Canada’s Kolton Schmidt and California’s Wyatt Cox—a new team in 2021—took home $100,000 after winning the BFI in its hometown of Reno, Nevada on June 21, 2021.
“We did our job,” said Schmidt, a two-time NFR qualifier. “We came here to win first, and everything went as planned. Previous times at the BFI I had roped scared, just trying to complete the course. My goal today was just to score and turn the cow as soon as I could. I was actually pretty proud of myself today. I roped considerably aggressive and rode my horse well. I didn’t rope scared one time.”
Schmidt, 27, and Cox, 25, roped their sixth steer at high team back in the Reno-Sparks Livestock Events Center in 7.10 seconds to move them to first in the average with a time of 40.27 seconds on six head.
“I’m finally catching my breath,” said Cox, who also made the quickest run in the BFI in 2020 with Cory Clark. “It’s definitely a long day, but you keep your head down and keep fighting it and it will pay off.”
Schmidt and Cox are the second team to win the BFI in 2021, as Manny Egusquiza and Kory Koontz won the roping in Guthrie on March 14, 2021.
“The BFI and in Reno just seems right,” Schmidt said. “I would have been this happy if I won it in Guthrie, too. The Bob Feist Invitational is the BFI no matter where it is, and they happened to have two this year and there’s two champions, and I’m glad I’m one of them.”
Cox, who was focused on completing the course and pulling back on two feet, was unaware that they had won the prestigious roping until hearing Schmidt yelling.
“I dallied and I knew we caught and knew we were going to get paid something,” Cox said. “When I looked up [Kolton] was screaming and looking at me. It was surreal. I lost my mind after that.”
Schmidt’s hollering was a release of keeping his composure for the duration of the roping.
“I just felt like it was a sigh of relief,” Schmidt admitted. “Everything was just let out. It was like the release of today. It was over and we did what we came here to do. To have it go our way and to be a BFI champion is something that will stick with us for the rest of our lives.”
Schmidt and Cox have only run a handful of steers together, but their runs have proven to come together in a quick fashion.
“This guy keeps a guy on his toes,” Cox said. “He’s sharp, so you have to be paying attention. He doesn’t give you a chance to not be aggressive, and I’m really starting to figure that out. It felt good, but it was pretty nerve-racking in the middle of it. He’s got a tempo in his run, and you have to be paying attention.”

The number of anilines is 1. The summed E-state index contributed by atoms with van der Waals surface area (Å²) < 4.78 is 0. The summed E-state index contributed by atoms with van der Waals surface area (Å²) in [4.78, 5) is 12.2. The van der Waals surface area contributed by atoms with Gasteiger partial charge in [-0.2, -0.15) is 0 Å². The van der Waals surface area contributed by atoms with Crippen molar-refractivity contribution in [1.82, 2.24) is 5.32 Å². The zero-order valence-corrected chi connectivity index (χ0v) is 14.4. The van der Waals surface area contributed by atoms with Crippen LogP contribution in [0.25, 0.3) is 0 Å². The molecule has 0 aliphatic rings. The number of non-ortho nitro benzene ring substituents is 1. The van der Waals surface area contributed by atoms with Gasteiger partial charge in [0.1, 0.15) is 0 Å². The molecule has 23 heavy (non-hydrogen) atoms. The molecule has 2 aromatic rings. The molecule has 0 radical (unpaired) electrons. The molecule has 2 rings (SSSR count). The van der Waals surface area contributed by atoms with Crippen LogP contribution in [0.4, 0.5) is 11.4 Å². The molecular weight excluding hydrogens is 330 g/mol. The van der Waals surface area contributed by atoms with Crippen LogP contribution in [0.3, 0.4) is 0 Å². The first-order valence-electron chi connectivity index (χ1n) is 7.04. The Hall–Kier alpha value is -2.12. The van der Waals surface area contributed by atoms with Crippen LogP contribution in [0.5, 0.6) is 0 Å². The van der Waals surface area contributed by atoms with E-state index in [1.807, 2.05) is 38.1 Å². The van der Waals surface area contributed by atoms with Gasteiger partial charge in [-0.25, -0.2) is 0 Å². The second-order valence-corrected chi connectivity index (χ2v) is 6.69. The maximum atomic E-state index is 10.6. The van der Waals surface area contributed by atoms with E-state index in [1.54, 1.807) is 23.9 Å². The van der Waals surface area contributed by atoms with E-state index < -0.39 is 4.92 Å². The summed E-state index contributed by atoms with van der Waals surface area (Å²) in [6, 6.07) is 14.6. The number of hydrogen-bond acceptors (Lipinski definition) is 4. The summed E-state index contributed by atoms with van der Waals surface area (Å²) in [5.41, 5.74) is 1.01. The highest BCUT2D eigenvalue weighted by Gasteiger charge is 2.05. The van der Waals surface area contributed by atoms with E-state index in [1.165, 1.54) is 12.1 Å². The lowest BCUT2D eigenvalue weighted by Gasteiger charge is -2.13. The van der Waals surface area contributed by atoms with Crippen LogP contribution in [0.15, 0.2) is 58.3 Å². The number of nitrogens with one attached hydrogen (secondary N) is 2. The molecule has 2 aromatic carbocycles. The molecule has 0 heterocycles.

Cox’s nerve-wracking feeling came from nearly missed his dally to cost them the roping.
“We had a steer that hopped real fast in the corner, and I had to pick the timing back up,” Cox said. “When I heeled him, I went over my horn one time. It’s a blessing that Kolton was already coming around because I would have lost my mind if I lost my rope right there. I panicked and took a deep breath when we got out the back (of the arena) because it literally almost slipped right through my fingers.”
Schmidt headed on an 11-year-old bay gelding named Rebel, who he added to his string in January.
“He’s been a blessing,” he said. “He’s done his job and he’s been a good horse. He pays for himself over and over again. We’re sure grateful that he’s ours.”
Cox rode his life-long companion, Max, a 13-year-old bay gelding, who his family raised.
“He’s my baby boy,” he said. “We raised him. He’s been a huge blessing to our family.”
Schmidt and his wife, Katy, are expecting a baby boy in October, which Katy decided to show off during the BFI.
“[Katy] has a dress on and she’s showing off her baby bump for the first time,” Schmidt said. “I don’t even have the kid yet, but it makes stuff better and something to look forward to. I’m sure thankful that she’s here.”
This win was more special when Cox called home to share the news with his parents.
“I called my dad when I got to the stalls, and he was balling,” Cox said. “He’s an emotional guy, but he doesn’t cry. That hit kind of hard. I had to rush him off the phone and told him I’d call him later because I was starting to tear up. He’s loved this roping for a long time. Ever since I was little, he used to play me these tapes and we’d watch the Matt Tyler videos. Being able to win it, I’m sure they are freaking out.”
One thing that has helped Schmidt revamp his roping is hiring mental performance coaches.
“A lot of guys are blessed, and they don’t need it,” Schmidt said. “I felt like I did. I felt like my roping career was missing something. I don’t want to be the guy at the end of my roping career looking back and saying, ‘I wish I would have done this.’ I don’t think you should be ashamed if you have to do it either. If you feel like you can get better from it, then why not do it.”